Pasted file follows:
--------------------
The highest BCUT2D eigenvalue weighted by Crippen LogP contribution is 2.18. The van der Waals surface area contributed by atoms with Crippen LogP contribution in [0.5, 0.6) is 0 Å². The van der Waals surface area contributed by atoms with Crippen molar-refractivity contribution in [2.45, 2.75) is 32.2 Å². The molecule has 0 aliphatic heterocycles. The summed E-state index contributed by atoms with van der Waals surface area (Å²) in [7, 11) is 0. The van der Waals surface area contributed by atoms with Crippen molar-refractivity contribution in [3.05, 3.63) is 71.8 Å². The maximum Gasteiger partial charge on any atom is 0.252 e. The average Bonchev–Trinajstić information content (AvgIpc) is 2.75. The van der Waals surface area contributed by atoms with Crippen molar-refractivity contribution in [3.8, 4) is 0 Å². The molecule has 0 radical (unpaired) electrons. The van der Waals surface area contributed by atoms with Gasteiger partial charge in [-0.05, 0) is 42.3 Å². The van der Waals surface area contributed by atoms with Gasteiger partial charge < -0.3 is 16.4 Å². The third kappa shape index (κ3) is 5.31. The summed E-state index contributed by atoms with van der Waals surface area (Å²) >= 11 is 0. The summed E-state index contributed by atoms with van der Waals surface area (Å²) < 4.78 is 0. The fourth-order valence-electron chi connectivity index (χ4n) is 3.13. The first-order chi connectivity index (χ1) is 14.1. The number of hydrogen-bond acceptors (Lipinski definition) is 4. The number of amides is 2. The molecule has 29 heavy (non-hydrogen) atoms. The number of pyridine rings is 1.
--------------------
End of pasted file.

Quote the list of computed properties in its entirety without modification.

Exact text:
The highest BCUT2D eigenvalue weighted by Crippen LogP contribution is 2.18. The van der Waals surface area contributed by atoms with Crippen LogP contribution in [0.5, 0.6) is 0 Å². The van der Waals surface area contributed by atoms with Crippen molar-refractivity contribution in [2.45, 2.75) is 32.2 Å². The molecule has 0 aliphatic heterocycles. The summed E-state index contributed by atoms with van der Waals surface area (Å²) in [7, 11) is 0. The van der Waals surface area contributed by atoms with Crippen molar-refractivity contribution in [3.05, 3.63) is 71.8 Å². The maximum Gasteiger partial charge on any atom is 0.252 e. The average Bonchev–Trinajstić information content (AvgIpc) is 2.75. The van der Waals surface area contributed by atoms with Crippen molar-refractivity contribution in [3.8, 4) is 0 Å². The molecule has 0 radical (unpaired) electrons. The van der Waals surface area contributed by atoms with Gasteiger partial charge in [-0.05, 0) is 42.3 Å². The van der Waals surface area contributed by atoms with Gasteiger partial charge < -0.3 is 16.4 Å². The third kappa shape index (κ3) is 5.31. The summed E-state index contributed by atoms with van der Waals surface area (Å²) >= 11 is 0. The summed E-state index contributed by atoms with van der Waals surface area (Å²) < 4.78 is 0. The fourth-order valence-electron chi connectivity index (χ4n) is 3.13. The first-order chi connectivity index (χ1) is 14.1. The number of hydrogen-bond acceptors (Lipinski definition) is 4. The number of amides is 2. The molecule has 29 heavy (non-hydrogen) atoms. The number of pyridine rings is 1.